THE SCENT OF NICOTIANA
In front of the open window to the balcony walkway, the drapes rippled. The scent of Nicotiana drifted through them, along with the voice sounds of other motel guests.
Cissy smiled at him. With her arms raised above her head, she smoothed her hair across the pillow into a frame for her face. Michael stood in the doorway to the bathroom, his toothbrush clenched between his teeth, and grinned at her.
Around the toothbrush, he mumbled, “You look like a shampoo commercial.”
“That’s not very romantic. Say something sexy.”
“Let’s make out, okay, babe?” The foam dribbled from the upturned corners of his mouth.
“Not with a toothbrush in your mouth. That’s gross.”
Laughing, so that the small, glittering bubbles burst on the surface of his teeth, he went back to the sink and returned rubbing his face with a washcloth. She waited until his weight on the edge of the bed sagged the springs. Rolling her face against his arm, she breathed the clean smell of chlorine and suntan lotion. Above the white edge of the towel knotted around his hips, the light from the bedside lamp bronzed the tan on his tall young body. Her hand was a white star on his chest. She felt overdressed in her bra and thong.
“Do you have to leave Thursday?” he asked.
“Thursday? I can’t, no, I have to leave tomorrow.”
“But you said…”
“I know, I’m so sorry! But Penn might come home Wednesday.” Sitting up, she hugged her bent legs and rested her chin on her knees. She rubbed at the small blue veins in her hands. Her long hair, still damp from the shower, fanned out across her shoulders, clinging to her skin. “I thought he’d be gone all week but he changed his mind.”
Michael stood and walked away, leaving a cold vacancy that chilled her arm.
She swung her feet to the rug, drew back quickly from the small wet circle of their swimsuits dropped there, and stood up. “He beat me home last week. Good thing I’d left my suitcase in the car when I went in the house.”
His eyebrows rose in question. “And?”
“You’d have to know Penn to believe him.” Stepping up onto the bed, she spread her feet wide for balance, then bent one knee in a fencing position. With her chin pushed forward, she wrapped her hair into a blond collar around her neck. Her mimicking voice was a low rasp. “Cecily, I can’t find the fucking checkbook.”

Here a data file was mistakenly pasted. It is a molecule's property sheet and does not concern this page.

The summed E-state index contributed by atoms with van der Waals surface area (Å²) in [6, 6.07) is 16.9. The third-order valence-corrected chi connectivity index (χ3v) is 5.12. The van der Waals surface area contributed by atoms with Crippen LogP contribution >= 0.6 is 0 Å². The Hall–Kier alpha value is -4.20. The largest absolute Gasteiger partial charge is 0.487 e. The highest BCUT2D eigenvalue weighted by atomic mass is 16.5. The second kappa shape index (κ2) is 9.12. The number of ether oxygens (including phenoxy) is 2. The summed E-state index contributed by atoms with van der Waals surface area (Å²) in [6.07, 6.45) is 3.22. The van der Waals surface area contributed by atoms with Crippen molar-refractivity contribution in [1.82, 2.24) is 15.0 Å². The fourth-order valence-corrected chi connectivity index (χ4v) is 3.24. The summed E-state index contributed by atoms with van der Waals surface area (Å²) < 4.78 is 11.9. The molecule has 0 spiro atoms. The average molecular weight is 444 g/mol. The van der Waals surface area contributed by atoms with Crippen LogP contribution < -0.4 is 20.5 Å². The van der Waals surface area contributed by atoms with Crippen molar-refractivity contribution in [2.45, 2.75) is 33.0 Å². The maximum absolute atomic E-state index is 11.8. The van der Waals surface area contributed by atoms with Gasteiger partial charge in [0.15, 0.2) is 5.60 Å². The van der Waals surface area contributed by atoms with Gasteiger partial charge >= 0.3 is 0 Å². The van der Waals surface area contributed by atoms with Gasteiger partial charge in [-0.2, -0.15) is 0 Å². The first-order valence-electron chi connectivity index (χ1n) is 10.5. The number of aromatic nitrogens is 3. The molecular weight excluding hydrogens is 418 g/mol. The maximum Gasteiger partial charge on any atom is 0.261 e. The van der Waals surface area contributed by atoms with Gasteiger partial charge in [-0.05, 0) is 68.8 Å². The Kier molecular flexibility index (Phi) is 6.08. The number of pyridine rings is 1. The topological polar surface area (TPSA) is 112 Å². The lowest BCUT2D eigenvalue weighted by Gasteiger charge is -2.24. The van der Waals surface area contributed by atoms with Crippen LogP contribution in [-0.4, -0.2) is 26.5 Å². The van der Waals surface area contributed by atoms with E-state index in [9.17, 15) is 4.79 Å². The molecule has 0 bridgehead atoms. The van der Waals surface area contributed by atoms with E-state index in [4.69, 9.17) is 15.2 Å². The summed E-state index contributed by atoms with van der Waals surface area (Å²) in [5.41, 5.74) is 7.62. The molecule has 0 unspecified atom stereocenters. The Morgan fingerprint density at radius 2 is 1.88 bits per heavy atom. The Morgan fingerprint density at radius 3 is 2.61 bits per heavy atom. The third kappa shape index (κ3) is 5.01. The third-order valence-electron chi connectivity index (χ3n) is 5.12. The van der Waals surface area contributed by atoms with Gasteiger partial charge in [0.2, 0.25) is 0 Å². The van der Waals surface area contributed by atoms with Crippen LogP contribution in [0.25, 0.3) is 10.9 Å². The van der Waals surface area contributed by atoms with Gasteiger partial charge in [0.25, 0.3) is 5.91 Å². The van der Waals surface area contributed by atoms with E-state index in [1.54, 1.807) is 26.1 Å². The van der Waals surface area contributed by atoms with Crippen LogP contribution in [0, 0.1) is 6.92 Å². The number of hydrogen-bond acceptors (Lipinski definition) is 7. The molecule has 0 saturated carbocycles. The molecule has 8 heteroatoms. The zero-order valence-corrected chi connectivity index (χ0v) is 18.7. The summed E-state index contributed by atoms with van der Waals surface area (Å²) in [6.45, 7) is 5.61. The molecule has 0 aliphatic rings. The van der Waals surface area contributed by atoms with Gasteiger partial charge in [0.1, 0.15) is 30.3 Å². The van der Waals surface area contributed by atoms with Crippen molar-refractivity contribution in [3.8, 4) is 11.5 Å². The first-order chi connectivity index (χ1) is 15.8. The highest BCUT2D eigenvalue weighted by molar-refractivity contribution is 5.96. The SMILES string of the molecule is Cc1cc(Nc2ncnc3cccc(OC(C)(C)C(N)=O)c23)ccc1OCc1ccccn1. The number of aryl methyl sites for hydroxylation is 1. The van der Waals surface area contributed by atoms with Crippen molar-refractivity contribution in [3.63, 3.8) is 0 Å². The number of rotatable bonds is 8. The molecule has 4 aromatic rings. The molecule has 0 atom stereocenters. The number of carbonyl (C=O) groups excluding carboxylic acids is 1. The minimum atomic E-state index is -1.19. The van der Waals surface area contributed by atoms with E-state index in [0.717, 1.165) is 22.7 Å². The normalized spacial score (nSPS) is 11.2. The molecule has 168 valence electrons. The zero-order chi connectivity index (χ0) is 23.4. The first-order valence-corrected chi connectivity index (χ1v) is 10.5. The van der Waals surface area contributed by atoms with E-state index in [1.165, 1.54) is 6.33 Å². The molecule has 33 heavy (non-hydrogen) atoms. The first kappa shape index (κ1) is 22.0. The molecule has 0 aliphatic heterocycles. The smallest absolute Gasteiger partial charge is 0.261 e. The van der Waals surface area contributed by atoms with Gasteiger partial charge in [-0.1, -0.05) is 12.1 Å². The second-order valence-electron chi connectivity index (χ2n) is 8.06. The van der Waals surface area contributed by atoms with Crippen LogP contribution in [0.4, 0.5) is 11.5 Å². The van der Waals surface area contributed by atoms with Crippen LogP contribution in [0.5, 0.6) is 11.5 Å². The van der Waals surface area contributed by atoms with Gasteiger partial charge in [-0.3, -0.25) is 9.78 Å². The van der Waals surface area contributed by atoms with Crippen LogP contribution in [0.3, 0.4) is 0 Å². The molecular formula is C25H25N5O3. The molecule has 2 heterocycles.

Smiling too sweetly, she straightened her leg, tilted her head, and piped a reply to her imaginary husband. “Hello, Penn.”
Low voice, chin out. “Where’s the fucking checkbook?”
High voice, head tilted. “Have a nice trip, dear?”
Low voice. “Can’t find anything in this Goddamn place.”
High voice. “What would you like for supper, dear?”
Low voice. “Did I get any messages? Did Major Hadley call? Where were you?”
“No and no and out shopping.”
“What? Cecily, will you for Godsake stop tapping your fingernails?” She pushed her chin out further and growled. As the crescent of her eyebrows rose, high in the center of her forehead and low at the corners of her long eyes, the dimpled creases deepened below her cheekbones, forming a wreath of laughter around her mouth.
The tight line of Michael’s mouth turned up at the corners. His laughter burst out with hers. Cissy held her arms toward him, lost her footing on the shaking bed and fell backwards onto the pillows, her hands groping at air. Michael dropped on top of her and she gasped. As his mouth pressed into her throat, she wound her arms around him. Turning her face slowly against the warmth of his face, she caught his ear with her lips.
“I can’t breathe,” she whispered.
He mumbled something.
She sighed. “Say nice things to me.”
Slowly he pushed himself up from her, propping an elbow on each side of her head. With his hand hanging limp from his bent wrist, he let his fingertips brush and curl the wisps of hair caught against her throat.
“I love you, Cissy. Why don’t we get this settled? I’ll tell him if you can’t.”
“Could you? And what if he laughs? You don’t understand.”
“No, I don’t.”
Her voice softened. “I can’t just walk in and say, oh, Michael, the thing is, he won’t give me a divorce. Not without a fight. It’s going to be messy.”
“Or maybe you don’t love me enough.”
“That’s not true!” She pulled him down, her arms cradling his head. Rocking slowly, she stroked his neck and kissed his hair and whispered, “I do love you, I do, I do. And I will tell Penn, I promise. But you’ve got to give me time. I have to pick the right time.”